Edgewood County Park and Natural Preserve is famous in the greater San Francisco Bay Area as the place to see fields of spring wildflowers. But the importance and meaning of the preserve to the community go beyond viewing pretty flowers.
An unusual and harmonious concentration of ecological zones, Edgewood’s most important feature is its 160 acres of serpentine soils. Low in calcium and nitrogen, but high in magnesium and heavy metals, serpentinite is toxic to most plants. Over millennia, however, certain plants and animals have adapted to it.
Because most species brought in with European settlement cannot live in serpentine soil, such areas form natural preserves of native plants and the animals that depend on them. Any time of year, Edgewood can show how our area looked before European settlement. Edgewood can be thought of as a living museum with a window to California’s past.
Flora and Fauna
Despite its relatively small size as a protected wilderness area—only 467 acres—Edgewood offers a surprising amount of biotic diversity. Its grasslands, chaparral, coastal scrub regions, foothill woodlands, and even year-round seeps and springs support over 500 distinct plant species, three of which are federally listed as endangered or threatened. In addition, the fragile Bay Checkerspot Butterfly, also a threatened species, makes its home in the unique habitat afforded by the serpentine grasslands. The various plant communities also provide habitat for frogs, lizards, foxes, coyote, bobcat, raccoon, deer, and over 70 resident and migratory birds.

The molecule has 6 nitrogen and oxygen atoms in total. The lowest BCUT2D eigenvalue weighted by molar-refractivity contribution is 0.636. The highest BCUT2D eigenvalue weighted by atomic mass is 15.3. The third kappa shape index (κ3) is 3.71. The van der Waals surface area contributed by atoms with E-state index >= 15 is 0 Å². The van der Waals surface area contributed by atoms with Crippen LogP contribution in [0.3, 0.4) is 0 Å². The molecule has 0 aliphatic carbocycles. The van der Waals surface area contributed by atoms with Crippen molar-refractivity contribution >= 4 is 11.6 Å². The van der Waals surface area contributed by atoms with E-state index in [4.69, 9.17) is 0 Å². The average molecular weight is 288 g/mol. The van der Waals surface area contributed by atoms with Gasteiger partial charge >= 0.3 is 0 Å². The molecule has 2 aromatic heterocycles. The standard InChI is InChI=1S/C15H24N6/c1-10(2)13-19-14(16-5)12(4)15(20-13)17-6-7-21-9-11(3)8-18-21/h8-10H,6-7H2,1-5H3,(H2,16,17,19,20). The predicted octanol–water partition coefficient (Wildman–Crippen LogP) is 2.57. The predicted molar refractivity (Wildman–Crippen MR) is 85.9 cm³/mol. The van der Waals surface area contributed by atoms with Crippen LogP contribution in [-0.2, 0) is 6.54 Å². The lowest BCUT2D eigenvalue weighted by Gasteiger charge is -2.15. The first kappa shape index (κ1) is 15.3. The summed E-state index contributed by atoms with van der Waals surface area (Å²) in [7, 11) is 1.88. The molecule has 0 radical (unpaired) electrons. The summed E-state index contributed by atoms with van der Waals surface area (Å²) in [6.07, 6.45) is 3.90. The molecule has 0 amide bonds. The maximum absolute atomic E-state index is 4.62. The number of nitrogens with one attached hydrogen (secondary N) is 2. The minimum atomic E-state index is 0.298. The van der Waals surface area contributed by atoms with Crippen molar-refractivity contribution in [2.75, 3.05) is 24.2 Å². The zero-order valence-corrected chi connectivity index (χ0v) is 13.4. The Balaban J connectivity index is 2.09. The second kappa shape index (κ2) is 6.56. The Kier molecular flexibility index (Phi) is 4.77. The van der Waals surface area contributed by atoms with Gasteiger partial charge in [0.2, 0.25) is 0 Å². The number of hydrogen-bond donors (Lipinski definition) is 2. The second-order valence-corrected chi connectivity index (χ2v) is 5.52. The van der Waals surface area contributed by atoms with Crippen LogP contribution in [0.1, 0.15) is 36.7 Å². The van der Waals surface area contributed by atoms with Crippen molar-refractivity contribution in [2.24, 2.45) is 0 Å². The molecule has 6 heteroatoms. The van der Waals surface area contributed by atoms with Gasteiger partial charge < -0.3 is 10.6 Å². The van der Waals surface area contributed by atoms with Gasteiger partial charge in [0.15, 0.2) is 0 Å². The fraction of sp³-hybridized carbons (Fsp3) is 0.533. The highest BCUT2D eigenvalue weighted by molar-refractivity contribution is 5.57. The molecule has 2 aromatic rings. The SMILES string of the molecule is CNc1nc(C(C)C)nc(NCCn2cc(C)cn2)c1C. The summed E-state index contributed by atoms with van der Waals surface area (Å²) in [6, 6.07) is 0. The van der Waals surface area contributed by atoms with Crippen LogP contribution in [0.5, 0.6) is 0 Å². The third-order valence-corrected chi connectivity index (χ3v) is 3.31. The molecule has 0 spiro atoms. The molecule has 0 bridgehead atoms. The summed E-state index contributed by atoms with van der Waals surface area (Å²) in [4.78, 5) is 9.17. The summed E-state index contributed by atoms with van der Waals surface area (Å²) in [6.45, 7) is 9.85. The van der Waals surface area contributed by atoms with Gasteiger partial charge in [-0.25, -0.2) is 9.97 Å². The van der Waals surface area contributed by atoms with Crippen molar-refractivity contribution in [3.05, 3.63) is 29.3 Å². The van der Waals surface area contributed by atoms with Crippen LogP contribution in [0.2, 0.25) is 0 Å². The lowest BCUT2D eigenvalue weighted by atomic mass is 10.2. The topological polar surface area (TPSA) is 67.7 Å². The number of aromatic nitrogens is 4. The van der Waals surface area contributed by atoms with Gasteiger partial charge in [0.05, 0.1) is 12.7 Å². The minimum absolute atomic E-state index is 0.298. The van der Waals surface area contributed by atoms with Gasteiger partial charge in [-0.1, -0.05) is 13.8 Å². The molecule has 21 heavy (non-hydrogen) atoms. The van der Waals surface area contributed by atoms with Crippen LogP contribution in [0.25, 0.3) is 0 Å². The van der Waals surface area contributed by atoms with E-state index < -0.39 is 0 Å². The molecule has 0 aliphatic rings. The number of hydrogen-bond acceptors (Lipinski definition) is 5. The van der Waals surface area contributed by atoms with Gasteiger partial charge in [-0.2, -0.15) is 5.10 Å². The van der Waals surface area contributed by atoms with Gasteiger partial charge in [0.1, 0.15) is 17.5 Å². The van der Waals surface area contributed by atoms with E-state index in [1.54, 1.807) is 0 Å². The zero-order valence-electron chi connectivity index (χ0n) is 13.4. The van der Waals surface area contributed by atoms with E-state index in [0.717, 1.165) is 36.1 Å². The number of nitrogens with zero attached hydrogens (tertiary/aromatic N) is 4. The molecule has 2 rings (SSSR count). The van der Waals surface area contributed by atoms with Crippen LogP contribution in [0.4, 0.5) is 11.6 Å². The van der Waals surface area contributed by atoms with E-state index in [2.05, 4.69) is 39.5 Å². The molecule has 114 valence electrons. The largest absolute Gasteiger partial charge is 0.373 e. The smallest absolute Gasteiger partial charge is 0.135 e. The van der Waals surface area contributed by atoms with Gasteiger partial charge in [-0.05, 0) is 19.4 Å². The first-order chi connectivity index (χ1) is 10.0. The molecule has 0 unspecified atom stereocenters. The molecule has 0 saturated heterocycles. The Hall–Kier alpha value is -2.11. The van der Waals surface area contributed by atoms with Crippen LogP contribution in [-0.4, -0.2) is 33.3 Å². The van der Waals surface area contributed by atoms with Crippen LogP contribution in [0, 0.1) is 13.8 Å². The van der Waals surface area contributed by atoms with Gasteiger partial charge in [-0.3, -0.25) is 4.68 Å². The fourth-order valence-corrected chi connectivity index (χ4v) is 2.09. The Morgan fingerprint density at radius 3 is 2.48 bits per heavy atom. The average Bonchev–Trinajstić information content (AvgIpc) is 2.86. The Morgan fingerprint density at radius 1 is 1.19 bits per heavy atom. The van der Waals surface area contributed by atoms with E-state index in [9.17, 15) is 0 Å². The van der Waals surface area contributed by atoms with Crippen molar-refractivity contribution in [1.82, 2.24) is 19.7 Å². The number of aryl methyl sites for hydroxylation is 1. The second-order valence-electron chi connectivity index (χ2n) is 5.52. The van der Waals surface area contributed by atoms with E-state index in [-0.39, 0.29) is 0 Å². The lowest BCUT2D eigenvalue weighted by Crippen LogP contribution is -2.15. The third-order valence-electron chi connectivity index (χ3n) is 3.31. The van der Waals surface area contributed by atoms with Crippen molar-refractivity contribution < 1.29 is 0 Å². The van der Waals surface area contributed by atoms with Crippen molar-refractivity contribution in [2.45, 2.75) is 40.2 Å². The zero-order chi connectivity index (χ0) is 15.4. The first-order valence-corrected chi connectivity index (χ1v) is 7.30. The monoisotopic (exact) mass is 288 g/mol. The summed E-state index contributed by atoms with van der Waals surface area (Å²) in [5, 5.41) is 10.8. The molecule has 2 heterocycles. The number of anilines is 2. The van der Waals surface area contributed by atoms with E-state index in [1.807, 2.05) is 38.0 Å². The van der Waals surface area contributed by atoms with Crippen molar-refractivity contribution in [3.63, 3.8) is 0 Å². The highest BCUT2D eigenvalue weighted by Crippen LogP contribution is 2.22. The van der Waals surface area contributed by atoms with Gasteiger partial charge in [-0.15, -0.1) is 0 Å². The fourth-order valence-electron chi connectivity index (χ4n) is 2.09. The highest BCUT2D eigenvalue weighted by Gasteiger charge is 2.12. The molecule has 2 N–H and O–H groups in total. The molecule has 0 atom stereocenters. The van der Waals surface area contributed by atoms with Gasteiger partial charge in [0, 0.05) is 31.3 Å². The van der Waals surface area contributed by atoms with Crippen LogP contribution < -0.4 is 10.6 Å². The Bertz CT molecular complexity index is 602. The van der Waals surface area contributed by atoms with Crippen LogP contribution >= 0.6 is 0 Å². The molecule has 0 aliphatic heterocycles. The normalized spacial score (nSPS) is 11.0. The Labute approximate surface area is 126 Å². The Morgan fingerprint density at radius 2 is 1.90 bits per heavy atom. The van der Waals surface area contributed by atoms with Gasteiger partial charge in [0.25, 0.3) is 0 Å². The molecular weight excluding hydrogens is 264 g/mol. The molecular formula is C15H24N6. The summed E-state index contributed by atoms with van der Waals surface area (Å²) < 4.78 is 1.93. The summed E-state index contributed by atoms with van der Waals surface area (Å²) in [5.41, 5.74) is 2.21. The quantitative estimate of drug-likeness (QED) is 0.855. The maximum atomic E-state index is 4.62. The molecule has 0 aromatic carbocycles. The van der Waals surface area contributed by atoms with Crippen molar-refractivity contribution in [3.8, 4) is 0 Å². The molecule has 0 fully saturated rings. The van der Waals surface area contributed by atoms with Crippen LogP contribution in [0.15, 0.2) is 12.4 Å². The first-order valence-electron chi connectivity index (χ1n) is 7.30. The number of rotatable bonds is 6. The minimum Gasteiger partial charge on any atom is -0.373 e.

History and Status
Edgewood’s recent history is also of interest. Since 1967 various development projects have been proposed, including a state college, a recreational complex, a solar energy facility, and a golf course. The golf course proposal generated considerable debate, starting in the early 1980’s when San Mateo County acquired the land and approved plans to develop an 18-hole golf course. It was not until the summer of 1993 that the County Board of Supervisors unanimously declared Edgewood County Park a Natural Preserve, protecting it from future development. In 1997, a completely revised Master Plan was adopted, recognizing protection, preservation, and restoration of Edgewood’s natural resources as the primary management objectives. Edgewood remains the only natural preserve in the San Mateo County park system. Its natural beauty is now enjoyed by well over 50,000 visitors every year.